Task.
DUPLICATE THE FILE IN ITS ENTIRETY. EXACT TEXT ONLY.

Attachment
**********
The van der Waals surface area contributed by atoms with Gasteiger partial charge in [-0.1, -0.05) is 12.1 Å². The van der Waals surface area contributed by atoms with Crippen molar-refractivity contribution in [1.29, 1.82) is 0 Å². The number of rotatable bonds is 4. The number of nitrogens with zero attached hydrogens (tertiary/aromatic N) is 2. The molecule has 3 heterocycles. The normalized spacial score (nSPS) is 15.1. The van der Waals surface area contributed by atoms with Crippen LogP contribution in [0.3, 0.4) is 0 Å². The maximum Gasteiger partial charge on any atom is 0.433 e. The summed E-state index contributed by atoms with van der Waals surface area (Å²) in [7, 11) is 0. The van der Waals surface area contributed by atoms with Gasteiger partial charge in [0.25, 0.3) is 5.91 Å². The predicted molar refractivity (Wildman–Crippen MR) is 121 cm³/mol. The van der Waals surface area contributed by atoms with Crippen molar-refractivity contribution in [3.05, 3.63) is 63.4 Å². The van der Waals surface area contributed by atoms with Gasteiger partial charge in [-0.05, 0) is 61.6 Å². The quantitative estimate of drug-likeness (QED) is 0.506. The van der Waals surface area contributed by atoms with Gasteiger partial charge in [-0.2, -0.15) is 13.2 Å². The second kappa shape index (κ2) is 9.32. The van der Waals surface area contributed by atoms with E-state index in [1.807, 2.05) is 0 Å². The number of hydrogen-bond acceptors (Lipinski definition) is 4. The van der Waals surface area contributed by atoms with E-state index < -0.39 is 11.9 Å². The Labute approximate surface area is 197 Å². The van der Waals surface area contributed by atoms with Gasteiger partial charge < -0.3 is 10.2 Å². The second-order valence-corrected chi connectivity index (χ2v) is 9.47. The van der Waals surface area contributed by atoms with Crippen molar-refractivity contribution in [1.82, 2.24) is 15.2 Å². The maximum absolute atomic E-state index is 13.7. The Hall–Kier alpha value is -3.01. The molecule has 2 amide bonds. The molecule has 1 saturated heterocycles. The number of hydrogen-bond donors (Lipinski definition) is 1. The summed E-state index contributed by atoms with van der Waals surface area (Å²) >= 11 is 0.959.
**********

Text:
The van der Waals surface area contributed by atoms with Gasteiger partial charge in [-0.1, -0.05) is 12.1 Å². The van der Waals surface area contributed by atoms with Crippen molar-refractivity contribution in [1.29, 1.82) is 0 Å². The number of rotatable bonds is 4. The number of nitrogens with zero attached hydrogens (tertiary/aromatic N) is 2. The molecule has 3 heterocycles. The normalized spacial score (nSPS) is 15.1. The van der Waals surface area contributed by atoms with Crippen LogP contribution in [0.3, 0.4) is 0 Å². The maximum Gasteiger partial charge on any atom is 0.433 e. The summed E-state index contributed by atoms with van der Waals surface area (Å²) in [7, 11) is 0. The van der Waals surface area contributed by atoms with Gasteiger partial charge in [0.25, 0.3) is 5.91 Å². The predicted molar refractivity (Wildman–Crippen MR) is 121 cm³/mol. The van der Waals surface area contributed by atoms with Crippen molar-refractivity contribution in [3.05, 3.63) is 63.4 Å². The van der Waals surface area contributed by atoms with Gasteiger partial charge in [-0.05, 0) is 61.6 Å². The quantitative estimate of drug-likeness (QED) is 0.506. The van der Waals surface area contributed by atoms with Gasteiger partial charge in [-0.2, -0.15) is 13.2 Å². The second kappa shape index (κ2) is 9.32. The van der Waals surface area contributed by atoms with E-state index in [1.807, 2.05) is 0 Å². The number of hydrogen-bond acceptors (Lipinski definition) is 4. The van der Waals surface area contributed by atoms with E-state index < -0.39 is 11.9 Å². The Labute approximate surface area is 197 Å². The van der Waals surface area contributed by atoms with Gasteiger partial charge < -0.3 is 10.2 Å². The second-order valence-corrected chi connectivity index (χ2v) is 9.47. The van der Waals surface area contributed by atoms with Crippen molar-refractivity contribution in [1.82, 2.24) is 15.2 Å². The maximum absolute atomic E-state index is 13.7. The Hall–Kier alpha value is -3.01. The molecule has 2 amide bonds. The molecule has 1 saturated heterocycles. The number of hydrogen-bond donors (Lipinski definition) is 1. The summed E-state index contributed by atoms with van der Waals surface area (Å²) >= 11 is 0.959.